As an employee for Horizon Fitness, it’s difficult not to be motivated by all of my athletic and physically fit co-workers. Despite my best efforts, I had a difficult time keeping up with any type of regular fitness routine. Turns out, all I really needed to kick start my track to fitness was to focus on training for something that I believed in. I found that in Girls on the Run©.
Horizon is Racing for a Reason
Each year, Horizon Fitness participates in an event to help raise money for a great cause. Previous years’ events include the American Heart Association’s Start! Heart Walk and the American Diabetes Association Step Out Walk. This year, we were proud to support Girls on the Run of Dane County in Madison by participating in the Diva Dash on Sunday, July 13. This race promotes the positive message Girls on the Run (GOTR) has strived to create. We had a good turnout from Horizon Fitness, including some race veterans and even some who completed their first 5k, including myself.
My Success Story: From Start to Finish
I began working out again at the start of the New Year as I usually do, inconsistently. My mornings were spent walking and running on the treadmill- sometimes five days a week and sometimes not for two weeks. Gradually, my lung capacity and cardio vascular strength increased and I was running for a mile or so at a time. Once I learned about Girls on the Run and the Diva Dash, I knew I had found my first event to train for. As a child, I struggled with self-confidence and was always searching for a way to fit in so I can relate to the mission of the GOTR program.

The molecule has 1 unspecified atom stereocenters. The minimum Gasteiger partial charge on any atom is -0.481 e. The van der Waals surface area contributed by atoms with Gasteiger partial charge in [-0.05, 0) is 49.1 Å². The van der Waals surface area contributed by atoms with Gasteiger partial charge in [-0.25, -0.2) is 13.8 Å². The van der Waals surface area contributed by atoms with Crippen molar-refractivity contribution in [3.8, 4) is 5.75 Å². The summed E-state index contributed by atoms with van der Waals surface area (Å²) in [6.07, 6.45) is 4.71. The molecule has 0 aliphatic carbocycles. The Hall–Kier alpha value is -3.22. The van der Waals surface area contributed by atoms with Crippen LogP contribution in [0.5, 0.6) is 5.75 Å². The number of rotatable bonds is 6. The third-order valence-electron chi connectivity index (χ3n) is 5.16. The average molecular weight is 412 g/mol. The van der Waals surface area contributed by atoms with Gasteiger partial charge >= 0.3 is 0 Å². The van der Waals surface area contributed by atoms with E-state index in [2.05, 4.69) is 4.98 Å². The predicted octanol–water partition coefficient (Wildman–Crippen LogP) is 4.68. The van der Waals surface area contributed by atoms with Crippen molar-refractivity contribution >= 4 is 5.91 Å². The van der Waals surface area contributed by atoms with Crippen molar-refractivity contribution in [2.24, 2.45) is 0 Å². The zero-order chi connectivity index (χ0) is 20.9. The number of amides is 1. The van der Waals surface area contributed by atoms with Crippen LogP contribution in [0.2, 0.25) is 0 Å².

Once dedicated to running my first 5k, my training became more consistent. In the beginning, I didn’t push myself to run 3 miles but I did run and walk 4-5 days a week on the treadmill along with some strength training. Some days I would focus on long runs and other days I would do speed work. Several weeks before the race, I accomplished 3.1 miles without stopping. A few of my co-workers and I work out together in the morning which is a huge motivator for me and makes me want to try harder and do better. The day of the race I, alongside my coworkers, finished my first 5k within my goal of 35 minutes and I am ready to start training for a 10k in the fall. Oh, I’m the diva in the pretty princess tiara.
You Can Do It Too!
Whether it’s supporting the teaching of young women, breast cancer research, or a cure for MS, you can find an event to train for that may have even affected you or someone you know and love. Not only can you support these causes, you can help yourself set fitness goals that you may not have thought to be possible. If someone had told me 6 months ago that I would complete my first race, I wouldn’t have believed them. But here I am, proud of my accomplishment and motivated to start training for my next race.
Find a Race and the Motivation Will Follow
Setting goals will lead to accomplishing bigger and better things and training for a race is an amazing method to motivate you in your fitness goals and expectations. With that goal in mind, it will be easier to commit to a workout schedule because you have a desired outcome to focus on. For me, it was supporting a national organization that stood for a great cause- strengthening the minds and bodies of America's young women. Races come in all lengths and usually focus just as much on the fun as the fundraising. Start with something small—like a 5k—and before you know it, you’ll be hooked. You don’t have to run to win, just run to do your personal best. Some easy ways to find a race are to look at your local community calendar or newspaper, tune in to your local radio or TV station, and even search online. A few great race calendar websites include: www.marathonguide.com, www.marathonwalking.com and www.runrace.net.